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Newton Leland Thompson, 74, of Halfway, died June 20, 2003, at St. Elizabeth Health Services.
There will be a private family gathering in his honor later.
Newt was born on Oct. 25, 1928, at Halfway to Nona Belle Miller and Lee Thompson. He graduated from high school at Halfway in 1946.
During the Korean War he was a navigator of a B-26 Bomber. He was a member of the 1956 Olympic ski team as first alternate.
During his schooling at Stanford he flew in the air guard and was captain of the ski team. He graduated from Stanford in 1958, from the University of Oregon Medical School in 1962 and went on to the University of Utah to complete a three-year residency in orthopedics. He practiced as an orthopedic surgeon at Reno, Nev., from 1969 to 2002.
Newt loved his children and loved teaching, being a doctor, skiing and riding motorcycles. All of these he did with a steady devotion that was characteristic of his life.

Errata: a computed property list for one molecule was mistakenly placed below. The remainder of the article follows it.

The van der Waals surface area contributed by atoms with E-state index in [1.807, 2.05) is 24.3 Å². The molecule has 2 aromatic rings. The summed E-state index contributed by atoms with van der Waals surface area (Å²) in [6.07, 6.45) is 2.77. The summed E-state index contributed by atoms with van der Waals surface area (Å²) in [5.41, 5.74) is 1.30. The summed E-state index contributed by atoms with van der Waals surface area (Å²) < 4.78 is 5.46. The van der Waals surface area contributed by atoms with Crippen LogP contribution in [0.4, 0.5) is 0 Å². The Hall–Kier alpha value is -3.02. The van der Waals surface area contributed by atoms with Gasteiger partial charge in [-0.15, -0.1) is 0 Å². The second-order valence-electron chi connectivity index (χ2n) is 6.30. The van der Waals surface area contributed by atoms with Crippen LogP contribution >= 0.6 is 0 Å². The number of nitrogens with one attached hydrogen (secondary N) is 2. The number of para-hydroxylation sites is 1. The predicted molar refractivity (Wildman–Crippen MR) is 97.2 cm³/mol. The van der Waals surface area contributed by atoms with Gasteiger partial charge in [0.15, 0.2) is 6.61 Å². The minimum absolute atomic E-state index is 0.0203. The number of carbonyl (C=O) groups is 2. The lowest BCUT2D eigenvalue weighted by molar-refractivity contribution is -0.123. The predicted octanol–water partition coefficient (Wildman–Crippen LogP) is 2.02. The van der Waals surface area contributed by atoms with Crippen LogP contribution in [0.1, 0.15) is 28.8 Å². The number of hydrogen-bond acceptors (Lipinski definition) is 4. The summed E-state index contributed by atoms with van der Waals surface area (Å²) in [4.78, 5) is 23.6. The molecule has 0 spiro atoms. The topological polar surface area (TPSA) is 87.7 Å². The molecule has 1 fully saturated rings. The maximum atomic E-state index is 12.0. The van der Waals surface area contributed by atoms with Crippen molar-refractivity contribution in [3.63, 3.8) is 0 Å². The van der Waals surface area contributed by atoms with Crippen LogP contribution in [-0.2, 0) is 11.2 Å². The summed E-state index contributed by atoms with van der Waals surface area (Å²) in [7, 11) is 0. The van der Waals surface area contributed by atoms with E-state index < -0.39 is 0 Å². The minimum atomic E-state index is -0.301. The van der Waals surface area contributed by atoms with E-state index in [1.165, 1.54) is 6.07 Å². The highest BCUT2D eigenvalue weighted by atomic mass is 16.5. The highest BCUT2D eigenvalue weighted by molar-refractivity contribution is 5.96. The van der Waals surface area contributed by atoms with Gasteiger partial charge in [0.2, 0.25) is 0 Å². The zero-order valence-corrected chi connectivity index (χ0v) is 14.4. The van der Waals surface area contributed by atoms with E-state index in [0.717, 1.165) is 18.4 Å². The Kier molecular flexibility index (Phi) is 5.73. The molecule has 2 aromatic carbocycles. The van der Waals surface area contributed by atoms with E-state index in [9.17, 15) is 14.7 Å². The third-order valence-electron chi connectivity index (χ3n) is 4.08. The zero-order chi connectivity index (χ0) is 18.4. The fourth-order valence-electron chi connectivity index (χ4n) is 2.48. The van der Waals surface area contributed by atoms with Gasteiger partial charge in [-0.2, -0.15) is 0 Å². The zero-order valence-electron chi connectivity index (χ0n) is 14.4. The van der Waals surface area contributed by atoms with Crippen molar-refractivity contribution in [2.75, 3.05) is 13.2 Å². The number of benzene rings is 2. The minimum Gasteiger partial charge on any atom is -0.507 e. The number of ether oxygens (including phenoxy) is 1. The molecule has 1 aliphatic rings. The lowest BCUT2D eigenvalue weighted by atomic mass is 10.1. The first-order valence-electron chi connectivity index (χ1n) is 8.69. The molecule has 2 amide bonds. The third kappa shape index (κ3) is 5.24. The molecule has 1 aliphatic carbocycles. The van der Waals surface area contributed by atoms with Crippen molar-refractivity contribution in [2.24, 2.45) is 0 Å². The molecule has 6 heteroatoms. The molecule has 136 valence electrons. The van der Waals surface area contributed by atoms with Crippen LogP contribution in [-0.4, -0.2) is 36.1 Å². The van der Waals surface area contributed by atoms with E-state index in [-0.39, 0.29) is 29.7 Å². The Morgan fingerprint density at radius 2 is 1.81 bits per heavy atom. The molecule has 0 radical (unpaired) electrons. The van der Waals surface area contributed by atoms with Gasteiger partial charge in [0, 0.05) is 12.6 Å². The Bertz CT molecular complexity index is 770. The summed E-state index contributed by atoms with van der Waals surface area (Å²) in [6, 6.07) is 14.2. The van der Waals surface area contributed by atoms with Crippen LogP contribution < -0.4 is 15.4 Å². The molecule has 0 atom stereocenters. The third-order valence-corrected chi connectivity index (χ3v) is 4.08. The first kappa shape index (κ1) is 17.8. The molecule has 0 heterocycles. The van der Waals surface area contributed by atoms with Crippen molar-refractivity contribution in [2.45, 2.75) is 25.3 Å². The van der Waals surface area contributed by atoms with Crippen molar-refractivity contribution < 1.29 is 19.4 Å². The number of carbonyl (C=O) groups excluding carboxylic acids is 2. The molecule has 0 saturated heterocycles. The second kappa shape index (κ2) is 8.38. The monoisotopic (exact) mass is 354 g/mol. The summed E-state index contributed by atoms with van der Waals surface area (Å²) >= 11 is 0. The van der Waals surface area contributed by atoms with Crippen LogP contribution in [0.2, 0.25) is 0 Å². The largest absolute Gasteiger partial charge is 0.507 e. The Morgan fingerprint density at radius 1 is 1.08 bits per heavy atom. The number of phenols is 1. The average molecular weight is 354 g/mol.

He especially loved to fly airplanes, a love that began when he was a young boy mowing a field of hay with a team of horses. Looking overhead he saw a formation of fighter planes flying on their way to World War II and was in awe of the incredible machines. He continued to fly over the course of his life, carting around friends and family with exhilaration, until his death on June 20.
Newt’s sense of humor was always sharp and sprung from his ability to find laughter in human foibles and a deep insight into situations. The loyalty of his family and friends was a final testament to the honesty of his life.
Newt had a lot of accomplishments, but his heart was always in Halfway and he never forgot his roots. After he realized he was dying he stated, “I want to go back to Oregon, I am a Halfway boy.”
Survivors include his children, Brooks Thompson, Craig Thompson, Inga Thompson, Heidi Ellsworth, Lee Thompson, and Taryn Thompson; his 18 grandchildren and one great-grandchild; and his brother, Norman Thompson.
He was preceded in death by his sisters, Hildreth Thompson and Olive Pinaire; and a brother Dolliver.
Memorial contributions may be made to the Veterans of Foreign Wars, Post 7847, through Tami’s Pine Valley Funeral Home, P.O. Box 543, Halfway, OR 97834.
Used with permission from: Baker City Herald, Baker City, Oregon, June 27, 2003
Transcribed by: Belva Ticknor